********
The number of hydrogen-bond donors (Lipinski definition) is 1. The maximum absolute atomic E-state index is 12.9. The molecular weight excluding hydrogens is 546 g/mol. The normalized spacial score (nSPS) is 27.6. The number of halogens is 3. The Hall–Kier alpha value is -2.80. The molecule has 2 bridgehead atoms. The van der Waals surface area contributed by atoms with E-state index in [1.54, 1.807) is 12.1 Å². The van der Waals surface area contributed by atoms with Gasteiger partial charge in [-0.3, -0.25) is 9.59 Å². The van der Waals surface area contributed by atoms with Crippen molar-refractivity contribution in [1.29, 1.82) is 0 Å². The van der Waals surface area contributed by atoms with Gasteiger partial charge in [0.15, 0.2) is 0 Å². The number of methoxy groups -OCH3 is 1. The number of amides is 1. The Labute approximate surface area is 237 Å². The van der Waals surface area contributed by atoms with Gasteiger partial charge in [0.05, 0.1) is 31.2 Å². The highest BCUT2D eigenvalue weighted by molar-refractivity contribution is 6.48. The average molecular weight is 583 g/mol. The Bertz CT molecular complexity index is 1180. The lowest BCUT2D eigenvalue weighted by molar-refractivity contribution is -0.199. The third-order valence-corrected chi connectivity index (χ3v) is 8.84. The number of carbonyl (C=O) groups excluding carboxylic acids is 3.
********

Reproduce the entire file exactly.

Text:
The number of hydrogen-bond donors (Lipinski definition) is 1. The maximum absolute atomic E-state index is 12.9. The molecular weight excluding hydrogens is 546 g/mol. The normalized spacial score (nSPS) is 27.6. The number of halogens is 3. The Hall–Kier alpha value is -2.80. The molecule has 2 bridgehead atoms. The van der Waals surface area contributed by atoms with E-state index in [1.54, 1.807) is 12.1 Å². The van der Waals surface area contributed by atoms with Gasteiger partial charge in [-0.3, -0.25) is 9.59 Å². The van der Waals surface area contributed by atoms with Crippen molar-refractivity contribution in [1.29, 1.82) is 0 Å². The van der Waals surface area contributed by atoms with Gasteiger partial charge in [0.15, 0.2) is 0 Å². The number of methoxy groups -OCH3 is 1. The number of amides is 1. The Labute approximate surface area is 237 Å². The van der Waals surface area contributed by atoms with Gasteiger partial charge in [0.05, 0.1) is 31.2 Å². The highest BCUT2D eigenvalue weighted by molar-refractivity contribution is 6.48. The average molecular weight is 583 g/mol. The Bertz CT molecular complexity index is 1180. The lowest BCUT2D eigenvalue weighted by molar-refractivity contribution is -0.199. The third-order valence-corrected chi connectivity index (χ3v) is 8.84. The number of carbonyl (C=O) groups excluding carboxylic acids is 3.